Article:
For the purpose of this description, one client device will be referred to as the sending device 102 and the other as the recipient 118, but it should be understood that both client devices 102, 118 may perform both of these roles during the course of the two-way communication. In block 306 transmission and receiving functions commence between the two client devices 102, 118. These functions may be controlled by an application or device such as the transmission manager 212 shown in FIG. 2. Both client devices 102, 118 begin recording, encrypting, and transmitting voice data to one another.

The sending device 102 begins querying the recipient 118 for metric information. Metric information is any information about the transmission or connection, including, but not limited to, information about quality, speed, cost, interference, or problems. For example, the sending device 102 may send a request asking whether the recipient 118 is receiving all of the data being sent. If the recipient 118 is not, the sending device 102 adjusts the communication settings to slow down, use less bandwidth, switch codecs, or otherwise make adjustments to its communication settings to improve the poor reception at the recipient 118.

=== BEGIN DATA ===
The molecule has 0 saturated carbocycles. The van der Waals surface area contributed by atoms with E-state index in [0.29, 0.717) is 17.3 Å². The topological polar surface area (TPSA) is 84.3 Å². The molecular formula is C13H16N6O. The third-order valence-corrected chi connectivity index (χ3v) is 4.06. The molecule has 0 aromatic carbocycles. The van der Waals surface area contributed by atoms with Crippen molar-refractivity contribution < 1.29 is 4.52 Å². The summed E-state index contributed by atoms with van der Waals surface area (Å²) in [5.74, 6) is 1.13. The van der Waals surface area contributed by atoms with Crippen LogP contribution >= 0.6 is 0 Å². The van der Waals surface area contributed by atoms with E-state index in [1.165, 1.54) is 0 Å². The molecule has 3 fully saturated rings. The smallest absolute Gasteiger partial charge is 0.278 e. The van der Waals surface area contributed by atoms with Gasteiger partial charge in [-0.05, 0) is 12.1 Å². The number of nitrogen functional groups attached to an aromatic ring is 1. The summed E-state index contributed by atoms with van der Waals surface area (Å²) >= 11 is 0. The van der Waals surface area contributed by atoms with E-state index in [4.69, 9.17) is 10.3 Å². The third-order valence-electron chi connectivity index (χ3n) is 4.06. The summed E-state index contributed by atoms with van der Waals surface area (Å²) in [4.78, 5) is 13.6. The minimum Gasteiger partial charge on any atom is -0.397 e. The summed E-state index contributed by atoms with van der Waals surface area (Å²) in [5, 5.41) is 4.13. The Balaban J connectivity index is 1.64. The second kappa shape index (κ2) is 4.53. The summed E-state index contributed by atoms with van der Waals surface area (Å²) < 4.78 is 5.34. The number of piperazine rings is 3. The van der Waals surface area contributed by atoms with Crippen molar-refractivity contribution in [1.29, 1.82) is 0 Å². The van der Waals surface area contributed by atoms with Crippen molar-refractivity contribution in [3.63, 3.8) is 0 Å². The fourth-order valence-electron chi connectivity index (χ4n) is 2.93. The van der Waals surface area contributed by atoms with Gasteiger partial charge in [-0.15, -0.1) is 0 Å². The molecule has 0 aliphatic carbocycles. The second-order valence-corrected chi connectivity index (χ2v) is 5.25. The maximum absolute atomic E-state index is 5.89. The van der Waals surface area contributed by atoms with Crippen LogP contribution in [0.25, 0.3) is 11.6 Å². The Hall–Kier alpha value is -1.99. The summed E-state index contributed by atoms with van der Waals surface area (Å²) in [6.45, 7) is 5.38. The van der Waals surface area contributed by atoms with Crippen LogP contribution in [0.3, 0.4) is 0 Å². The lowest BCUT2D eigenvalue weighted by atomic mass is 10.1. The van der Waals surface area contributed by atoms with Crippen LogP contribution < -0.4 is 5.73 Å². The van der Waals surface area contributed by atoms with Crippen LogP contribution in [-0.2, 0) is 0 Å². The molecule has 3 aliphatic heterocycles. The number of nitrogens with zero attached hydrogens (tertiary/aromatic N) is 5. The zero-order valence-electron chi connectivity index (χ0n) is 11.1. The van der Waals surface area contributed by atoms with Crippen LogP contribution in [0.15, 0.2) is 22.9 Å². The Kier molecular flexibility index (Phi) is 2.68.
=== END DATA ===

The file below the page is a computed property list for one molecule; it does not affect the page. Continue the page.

One embodiment of the present invention provides for an “is it better now” query and adjustment scheme. According to this scheme, the sending device 102 makes a small change and sends a request asking the recipient 118 if the quality improved. If the quality does improve, the recipient 118 notifies the sending device 102 and sending device 102 makes another small adjustment in the same direction, and again sends a request asking whether the quality has improved. This is repeated until the quality no longer improves or actually gets worse. At which point the sending device 102 goes back to the immediate prior setting as the current optimal setting. Note that this method is analogous to the typical method a stereo user applies to tune a dial stereo. The user turns the station knob in one direction, continuing to turn in one direction as the station reception improves, and then when the reception stops improving or begins to get worse, the user then turns back to the sweet spot or optimal reception position. The algorithm of certain embodiments of the present invention works in a similar way, however, instead of measuring signal strength, it measures connection quality and is automated.